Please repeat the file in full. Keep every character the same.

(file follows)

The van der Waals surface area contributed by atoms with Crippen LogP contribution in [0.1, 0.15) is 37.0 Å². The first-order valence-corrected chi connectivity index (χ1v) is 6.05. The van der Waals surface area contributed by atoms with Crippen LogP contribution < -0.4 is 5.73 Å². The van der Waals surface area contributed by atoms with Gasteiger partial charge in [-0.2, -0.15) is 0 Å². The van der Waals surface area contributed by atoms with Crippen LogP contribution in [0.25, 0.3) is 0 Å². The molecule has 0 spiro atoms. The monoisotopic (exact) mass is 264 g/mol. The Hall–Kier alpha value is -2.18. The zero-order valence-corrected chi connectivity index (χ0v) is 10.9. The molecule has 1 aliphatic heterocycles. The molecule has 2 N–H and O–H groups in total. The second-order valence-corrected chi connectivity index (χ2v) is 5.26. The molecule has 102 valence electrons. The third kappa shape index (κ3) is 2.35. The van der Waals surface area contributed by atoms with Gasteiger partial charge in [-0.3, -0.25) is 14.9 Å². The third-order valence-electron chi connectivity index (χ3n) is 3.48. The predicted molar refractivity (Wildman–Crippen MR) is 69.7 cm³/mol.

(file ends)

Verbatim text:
The van der Waals surface area contributed by atoms with Crippen LogP contribution in [0.1, 0.15) is 37.0 Å². The first-order valence-corrected chi connectivity index (χ1v) is 6.05. The van der Waals surface area contributed by atoms with Crippen LogP contribution < -0.4 is 5.73 Å². The van der Waals surface area contributed by atoms with Gasteiger partial charge in [-0.2, -0.15) is 0 Å². The van der Waals surface area contributed by atoms with Crippen LogP contribution in [0.25, 0.3) is 0 Å². The molecule has 0 spiro atoms. The monoisotopic (exact) mass is 264 g/mol. The Hall–Kier alpha value is -2.18. The zero-order valence-corrected chi connectivity index (χ0v) is 10.9. The molecule has 1 aliphatic heterocycles. The molecule has 2 N–H and O–H groups in total. The second-order valence-corrected chi connectivity index (χ2v) is 5.26. The molecule has 102 valence electrons. The third kappa shape index (κ3) is 2.35. The van der Waals surface area contributed by atoms with Gasteiger partial charge in [-0.3, -0.25) is 14.9 Å². The third-order valence-electron chi connectivity index (χ3n) is 3.48. The predicted molar refractivity (Wildman–Crippen MR) is 69.7 cm³/mol.